A NEW and serious censorship dimension has opened up at the South African Broadcasting Corporation, which by its recent conduct shows it supports the institution of insult laws, the notorious laws that protect presidents and heads of certain government departments in many African countries from criticism.
These laws are regarded as the scourge of African journalism and many countries elsewhere. They are widespread. In many countries on the continent editors and journalists are regularly arrested, charged and jailed under insult laws — perhaps the most frequent charge brought against journalists in Africa.
Best known in SA as an editor who has suffered greatly under these laws is Fred M’membe of the Post in Lusaka, Zambia, who has probably lost count of the number of times he has been thrown into jail for “insulting” the president of Zambia or being “in contempt of parliament”.
SA does not have insult laws, though it has common law provisions for charging citizens with the closely related offence of criminal defamation — fortunately not used in the past 30 years in our courts.
An attempt was made by former prime minister JBM Hertzog in the 1930s to enact insult laws in SA to protect the German ambassador who was then under sharp attack by the country’s English-language press because of the conduct of the Nazi regime in Germany. The press objected strongly and Hertzog reluctantly dropped the plan.
The result is that South Africans have been free of these iniquitous laws. But now there appears to be an attempt by the SABC to act as if those laws are in force and as if it has to comply with them.
“Insult laws” are described by the Washington-based World Press Freedom Committee as “one of the leading pretexts for restricting free speech, free information, free commentary and opinion, the basic elements that make up freedom of the press”.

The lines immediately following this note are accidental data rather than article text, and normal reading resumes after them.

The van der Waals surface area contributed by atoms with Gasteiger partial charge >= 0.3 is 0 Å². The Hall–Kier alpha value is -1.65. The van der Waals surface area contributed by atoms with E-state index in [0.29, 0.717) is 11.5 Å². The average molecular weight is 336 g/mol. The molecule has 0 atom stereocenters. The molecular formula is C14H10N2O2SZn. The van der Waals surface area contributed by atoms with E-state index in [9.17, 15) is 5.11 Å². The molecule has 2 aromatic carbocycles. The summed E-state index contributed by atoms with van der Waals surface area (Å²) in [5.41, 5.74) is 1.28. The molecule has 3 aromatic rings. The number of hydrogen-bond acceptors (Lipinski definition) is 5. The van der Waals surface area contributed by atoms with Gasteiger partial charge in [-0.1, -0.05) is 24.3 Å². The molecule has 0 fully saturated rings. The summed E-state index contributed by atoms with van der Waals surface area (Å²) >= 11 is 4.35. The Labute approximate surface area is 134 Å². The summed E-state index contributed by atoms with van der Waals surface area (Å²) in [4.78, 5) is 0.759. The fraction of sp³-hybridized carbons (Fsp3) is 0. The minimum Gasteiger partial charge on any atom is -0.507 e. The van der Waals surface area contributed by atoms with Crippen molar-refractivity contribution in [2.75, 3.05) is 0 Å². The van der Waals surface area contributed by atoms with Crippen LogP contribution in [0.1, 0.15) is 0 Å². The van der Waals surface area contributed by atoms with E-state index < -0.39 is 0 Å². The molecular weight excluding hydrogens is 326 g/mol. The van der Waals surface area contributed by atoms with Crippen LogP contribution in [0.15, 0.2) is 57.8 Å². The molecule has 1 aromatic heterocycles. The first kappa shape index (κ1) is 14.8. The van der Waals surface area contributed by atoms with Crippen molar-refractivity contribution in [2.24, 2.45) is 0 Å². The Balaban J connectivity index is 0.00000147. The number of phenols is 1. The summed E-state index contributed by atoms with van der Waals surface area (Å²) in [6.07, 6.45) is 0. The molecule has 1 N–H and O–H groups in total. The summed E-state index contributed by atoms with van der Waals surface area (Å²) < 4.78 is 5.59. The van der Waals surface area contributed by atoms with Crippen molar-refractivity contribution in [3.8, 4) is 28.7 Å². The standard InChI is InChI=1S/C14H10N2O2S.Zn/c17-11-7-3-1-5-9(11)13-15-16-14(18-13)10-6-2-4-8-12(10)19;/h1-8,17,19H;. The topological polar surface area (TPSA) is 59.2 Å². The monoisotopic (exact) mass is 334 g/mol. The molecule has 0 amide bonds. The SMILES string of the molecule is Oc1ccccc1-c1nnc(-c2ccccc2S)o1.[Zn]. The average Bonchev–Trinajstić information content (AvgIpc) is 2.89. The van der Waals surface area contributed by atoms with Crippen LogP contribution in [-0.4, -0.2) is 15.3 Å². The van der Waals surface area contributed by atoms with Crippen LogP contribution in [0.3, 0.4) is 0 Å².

In its booklet, Hiding From The People, the committee says: “Along with the equally chilling criminal defamation laws they give special protection from so-called insult, offence, outrage, contempt or disrespect to the chief of state and other officials — high and low — public institutions or bodies like the parliament, the police or the armed forces, symbols of the state like the flag or the coat of arms, and the state or nation themselves. They also facilitate efforts to stifle journalists reporting allegations of more serious, official misconduct.
“These laws make it a crime to offend the ‘honour and dignity’ of public officials, state offices and national institutions. There are no objective standards, and leaders themselves, often notoriously thin skinned, determine in the first instance whether they feel ‘insulted’ or offended.”
The committee conducted a study of more than 90 countries and found that such laws “exist in every major region and are widely used as a legal basis for suspending or banning news media, jailing journalists and fining the press”.
The withdrawal by the SABC of the “unauthorised” documentary on President Thabo Mbeki was clearly motivated by insult-law considerations, when one reads that CEO Dali Mpofu canned the 24-minute production because it was defamatory and that it was unbalanced (withdrawal-speak for inaccurate), classic descriptions under those laws.
But the concept of insult-law considerations coming into play was voiced by Thami Mazwai, a member of the SABC governing board, in his article on these pages, Sense in SABC’s doccie decision (June 23) defending the decision to withdraw the documentary.